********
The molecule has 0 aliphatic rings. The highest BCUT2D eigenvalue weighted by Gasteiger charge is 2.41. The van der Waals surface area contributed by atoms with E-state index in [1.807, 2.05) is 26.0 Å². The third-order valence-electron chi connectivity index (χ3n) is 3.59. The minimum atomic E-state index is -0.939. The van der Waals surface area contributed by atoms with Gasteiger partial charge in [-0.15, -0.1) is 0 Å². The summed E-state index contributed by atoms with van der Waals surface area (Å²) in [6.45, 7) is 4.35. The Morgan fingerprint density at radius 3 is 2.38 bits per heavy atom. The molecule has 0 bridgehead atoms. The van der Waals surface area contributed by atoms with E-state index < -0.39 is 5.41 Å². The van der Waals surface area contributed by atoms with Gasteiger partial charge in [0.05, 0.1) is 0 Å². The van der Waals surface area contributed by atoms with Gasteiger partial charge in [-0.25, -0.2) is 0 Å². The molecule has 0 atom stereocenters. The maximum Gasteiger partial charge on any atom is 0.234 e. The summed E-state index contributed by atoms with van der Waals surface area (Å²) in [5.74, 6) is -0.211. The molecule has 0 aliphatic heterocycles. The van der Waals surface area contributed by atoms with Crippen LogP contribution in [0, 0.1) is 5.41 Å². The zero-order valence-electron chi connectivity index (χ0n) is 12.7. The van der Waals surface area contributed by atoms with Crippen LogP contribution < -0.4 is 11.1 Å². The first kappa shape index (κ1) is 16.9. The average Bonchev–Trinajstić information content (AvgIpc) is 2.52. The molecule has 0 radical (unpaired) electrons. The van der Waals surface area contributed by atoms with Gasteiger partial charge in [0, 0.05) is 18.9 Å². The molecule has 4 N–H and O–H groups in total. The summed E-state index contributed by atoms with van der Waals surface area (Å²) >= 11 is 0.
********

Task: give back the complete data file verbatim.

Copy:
The molecule has 0 aliphatic rings. The highest BCUT2D eigenvalue weighted by Gasteiger charge is 2.41. The van der Waals surface area contributed by atoms with E-state index in [1.807, 2.05) is 26.0 Å². The third-order valence-electron chi connectivity index (χ3n) is 3.59. The minimum atomic E-state index is -0.939. The van der Waals surface area contributed by atoms with Gasteiger partial charge in [-0.15, -0.1) is 0 Å². The summed E-state index contributed by atoms with van der Waals surface area (Å²) in [6.45, 7) is 4.35. The Morgan fingerprint density at radius 3 is 2.38 bits per heavy atom. The molecule has 0 bridgehead atoms. The van der Waals surface area contributed by atoms with E-state index < -0.39 is 5.41 Å². The van der Waals surface area contributed by atoms with Gasteiger partial charge in [0.05, 0.1) is 0 Å². The van der Waals surface area contributed by atoms with Gasteiger partial charge in [-0.25, -0.2) is 0 Å². The molecule has 0 atom stereocenters. The maximum Gasteiger partial charge on any atom is 0.234 e. The summed E-state index contributed by atoms with van der Waals surface area (Å²) in [5.74, 6) is -0.211. The molecule has 0 aliphatic heterocycles. The van der Waals surface area contributed by atoms with Crippen LogP contribution in [0, 0.1) is 5.41 Å². The zero-order valence-electron chi connectivity index (χ0n) is 12.7. The van der Waals surface area contributed by atoms with Crippen LogP contribution < -0.4 is 11.1 Å². The first kappa shape index (κ1) is 16.9. The average Bonchev–Trinajstić information content (AvgIpc) is 2.52. The molecule has 0 radical (unpaired) electrons. The van der Waals surface area contributed by atoms with Gasteiger partial charge in [0, 0.05) is 18.9 Å². The molecule has 4 N–H and O–H groups in total. The summed E-state index contributed by atoms with van der Waals surface area (Å²) >= 11 is 0.